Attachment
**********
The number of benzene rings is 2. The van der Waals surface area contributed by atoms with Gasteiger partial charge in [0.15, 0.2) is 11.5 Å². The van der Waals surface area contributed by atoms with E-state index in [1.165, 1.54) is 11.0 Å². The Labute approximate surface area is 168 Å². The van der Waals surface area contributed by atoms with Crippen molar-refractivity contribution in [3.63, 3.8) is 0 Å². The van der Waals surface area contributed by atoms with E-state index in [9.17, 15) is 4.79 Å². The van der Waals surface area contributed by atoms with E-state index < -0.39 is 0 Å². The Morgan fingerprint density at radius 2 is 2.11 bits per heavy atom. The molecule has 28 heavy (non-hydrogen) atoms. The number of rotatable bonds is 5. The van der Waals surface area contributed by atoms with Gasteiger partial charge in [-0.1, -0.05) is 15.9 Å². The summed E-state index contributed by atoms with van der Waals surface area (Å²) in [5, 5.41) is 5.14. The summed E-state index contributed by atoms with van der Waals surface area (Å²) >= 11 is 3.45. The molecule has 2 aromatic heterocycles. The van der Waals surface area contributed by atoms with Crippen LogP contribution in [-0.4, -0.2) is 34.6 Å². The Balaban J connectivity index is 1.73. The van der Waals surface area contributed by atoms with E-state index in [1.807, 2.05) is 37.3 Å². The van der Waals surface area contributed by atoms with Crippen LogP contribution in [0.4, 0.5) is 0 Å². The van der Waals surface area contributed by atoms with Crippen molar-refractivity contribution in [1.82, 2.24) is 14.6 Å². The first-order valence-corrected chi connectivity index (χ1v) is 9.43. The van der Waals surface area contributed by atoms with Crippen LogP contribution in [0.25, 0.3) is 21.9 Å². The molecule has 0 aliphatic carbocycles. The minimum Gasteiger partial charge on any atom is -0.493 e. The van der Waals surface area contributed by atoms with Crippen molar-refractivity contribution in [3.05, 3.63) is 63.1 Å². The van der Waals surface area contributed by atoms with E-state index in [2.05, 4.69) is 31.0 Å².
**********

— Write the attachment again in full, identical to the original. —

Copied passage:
The number of benzene rings is 2. The van der Waals surface area contributed by atoms with Gasteiger partial charge in [0.15, 0.2) is 11.5 Å². The van der Waals surface area contributed by atoms with E-state index in [1.165, 1.54) is 11.0 Å². The Labute approximate surface area is 168 Å². The van der Waals surface area contributed by atoms with Crippen molar-refractivity contribution in [3.63, 3.8) is 0 Å². The van der Waals surface area contributed by atoms with E-state index in [9.17, 15) is 4.79 Å². The van der Waals surface area contributed by atoms with E-state index < -0.39 is 0 Å². The Morgan fingerprint density at radius 2 is 2.11 bits per heavy atom. The molecule has 28 heavy (non-hydrogen) atoms. The number of rotatable bonds is 5. The van der Waals surface area contributed by atoms with Gasteiger partial charge in [-0.1, -0.05) is 15.9 Å². The summed E-state index contributed by atoms with van der Waals surface area (Å²) in [5, 5.41) is 5.14. The summed E-state index contributed by atoms with van der Waals surface area (Å²) >= 11 is 3.45. The molecule has 2 aromatic heterocycles. The van der Waals surface area contributed by atoms with Crippen LogP contribution in [-0.4, -0.2) is 34.6 Å². The Balaban J connectivity index is 1.73. The van der Waals surface area contributed by atoms with E-state index in [1.807, 2.05) is 37.3 Å². The van der Waals surface area contributed by atoms with Crippen LogP contribution in [0.4, 0.5) is 0 Å². The van der Waals surface area contributed by atoms with Crippen molar-refractivity contribution in [1.82, 2.24) is 14.6 Å². The first-order valence-corrected chi connectivity index (χ1v) is 9.43. The van der Waals surface area contributed by atoms with Crippen LogP contribution in [0.25, 0.3) is 21.9 Å². The molecule has 0 aliphatic carbocycles. The minimum Gasteiger partial charge on any atom is -0.493 e. The van der Waals surface area contributed by atoms with Crippen molar-refractivity contribution in [3.05, 3.63) is 63.1 Å². The van der Waals surface area contributed by atoms with E-state index in [2.05, 4.69) is 31.0 Å².